History Statement of Intent: 

At St Paul’s C. E. Primary School, our intent, when teaching history, is to stimulate the children’s curiosity about the past, in order for them to develop their knowledge, skills and understanding. Through our lessons, we intend to inspire pupils to develop a love of history and see how it has shaped the world they live in, from their local community of Stalybridge, to Greater Manchester, Britain, and the wider world.

Our history curriculum enables children to develop a context for their growing sense of identity and a chronological framework for their knowledge of significant events and people. Through historical enquiry they will explore the significance of historical sources of information, develop their questioning skills and present their findings.

We believe that it is important for children to understand that the past influences the present and the future. We want to encourage children to learn that they can’t change history, but what they can do is learn about it and learn from it, then use this information to help shape a better future.


In ensuring high standards of teaching and learning in history, we implement a curriculum that is progressive throughout the whole school. History is taught as part of a half-termly topic, focusing on knowledge and skills stated in the National Curriculum. In order for children at St. Paul’s C. E. Primary to know more and remember more in each area of history studied, our lessons are structured so that prior learning is always considered and opportunities for revision and retrieval of key dates, events and facts are built into lessons. Lessons start by revisiting the previous learning, connecting knowledge throughout different year groups in order to smoothly link children’s learning. Retrieval practice, such as quizzes, also provide great opportunities to help make the key knowledge stick.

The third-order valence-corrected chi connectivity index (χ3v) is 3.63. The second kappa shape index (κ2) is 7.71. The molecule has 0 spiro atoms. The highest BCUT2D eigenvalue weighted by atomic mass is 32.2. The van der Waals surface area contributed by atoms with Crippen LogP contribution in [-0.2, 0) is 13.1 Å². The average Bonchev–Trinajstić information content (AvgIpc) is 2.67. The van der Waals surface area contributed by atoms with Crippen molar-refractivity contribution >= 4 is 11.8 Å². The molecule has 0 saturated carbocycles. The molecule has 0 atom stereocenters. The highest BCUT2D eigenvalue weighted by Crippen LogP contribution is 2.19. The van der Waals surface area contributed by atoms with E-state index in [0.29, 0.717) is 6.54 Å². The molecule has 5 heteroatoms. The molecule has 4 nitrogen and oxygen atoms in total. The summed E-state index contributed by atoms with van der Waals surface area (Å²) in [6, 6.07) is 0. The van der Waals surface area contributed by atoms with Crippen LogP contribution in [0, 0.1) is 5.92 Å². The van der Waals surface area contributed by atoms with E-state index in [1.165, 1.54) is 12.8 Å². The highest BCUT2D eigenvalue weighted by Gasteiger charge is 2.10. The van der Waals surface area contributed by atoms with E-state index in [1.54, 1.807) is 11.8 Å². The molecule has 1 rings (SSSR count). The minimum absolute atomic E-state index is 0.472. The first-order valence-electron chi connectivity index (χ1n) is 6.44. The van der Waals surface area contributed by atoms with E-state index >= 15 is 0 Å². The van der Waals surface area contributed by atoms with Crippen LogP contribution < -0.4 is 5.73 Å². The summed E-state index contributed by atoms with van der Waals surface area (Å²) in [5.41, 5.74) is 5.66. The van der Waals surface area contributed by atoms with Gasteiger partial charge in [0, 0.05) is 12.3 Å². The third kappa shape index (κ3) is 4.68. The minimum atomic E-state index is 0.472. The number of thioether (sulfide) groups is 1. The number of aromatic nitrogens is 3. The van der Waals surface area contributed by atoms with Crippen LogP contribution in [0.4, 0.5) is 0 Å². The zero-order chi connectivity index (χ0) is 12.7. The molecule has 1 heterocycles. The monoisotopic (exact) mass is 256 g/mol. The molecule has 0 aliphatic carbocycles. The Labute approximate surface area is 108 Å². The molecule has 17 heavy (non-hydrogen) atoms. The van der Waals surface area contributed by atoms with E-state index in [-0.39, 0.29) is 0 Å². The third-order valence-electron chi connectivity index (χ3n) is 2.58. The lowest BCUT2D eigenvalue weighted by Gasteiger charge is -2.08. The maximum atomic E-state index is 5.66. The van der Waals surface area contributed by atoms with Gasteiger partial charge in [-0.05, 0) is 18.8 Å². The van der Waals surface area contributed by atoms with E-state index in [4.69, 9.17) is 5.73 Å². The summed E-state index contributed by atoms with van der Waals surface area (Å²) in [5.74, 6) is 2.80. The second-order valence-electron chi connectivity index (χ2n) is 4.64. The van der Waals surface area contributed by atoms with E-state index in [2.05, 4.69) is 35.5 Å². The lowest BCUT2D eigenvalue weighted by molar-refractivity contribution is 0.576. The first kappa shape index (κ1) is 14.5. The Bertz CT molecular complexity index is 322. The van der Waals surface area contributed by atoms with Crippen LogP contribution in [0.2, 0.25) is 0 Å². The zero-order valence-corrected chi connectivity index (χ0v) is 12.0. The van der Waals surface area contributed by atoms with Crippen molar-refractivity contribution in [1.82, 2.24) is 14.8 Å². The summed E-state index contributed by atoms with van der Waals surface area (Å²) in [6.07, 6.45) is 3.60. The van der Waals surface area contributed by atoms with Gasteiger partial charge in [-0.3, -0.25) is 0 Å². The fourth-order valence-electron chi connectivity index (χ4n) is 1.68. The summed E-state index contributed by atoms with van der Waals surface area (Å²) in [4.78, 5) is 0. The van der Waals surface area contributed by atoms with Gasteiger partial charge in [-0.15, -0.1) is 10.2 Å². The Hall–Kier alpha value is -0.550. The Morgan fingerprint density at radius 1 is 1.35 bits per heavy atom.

This all allows for revision to become part of good practice and ultimately helps build a depth to children’s historical understanding. Through revisiting and consolidating skills, our lessons help children build on prior knowledge alongside introducing new skills and challenge. Revision and introduction of key vocabulary is built into each lesson. This vocabulary is then included in knowledge organisers and display materials to ensure that children are allowed opportunities to repeat and revise this knowledge, providing children with scaffolding that supports them to retain new facts and vocabulary in their long term memory.

Our history curriculum is progressive, beginning in EYFS where children learn about the world around them and their families, leading into KS1 where they learn about history within living memory, finally leading into KS2 where they learn about the chronology of Stone Age through to World War Two, covering the guidance based on the National Curriculum.

Statement of Impact:

The impact will be seen across the school with an increase in the profile of history and the visibility of progression in the history curriculum. The learning environment across the school will be more consistent - with historical technical vocabulary displayed, spoken and used by all learners. Whole-school and parental engagement will be improved through the use of history-specific home learning tasks and opportunities suggested in lessons and overviews for wider learning.

We want to ensure that history is loved by teachers and pupils across school, therefore encouraging them to want to continue building on this wealth of historical knowledge and understanding, now and in the future. Progression across the school can also be measured through key questioning skills built into lessons, child-led assessment (such as success criteria grids and KWL grids) and low-stakes assessment (such as retrieval quizzes and summative assessments), all of which inform and target next steps in learning.

Student Login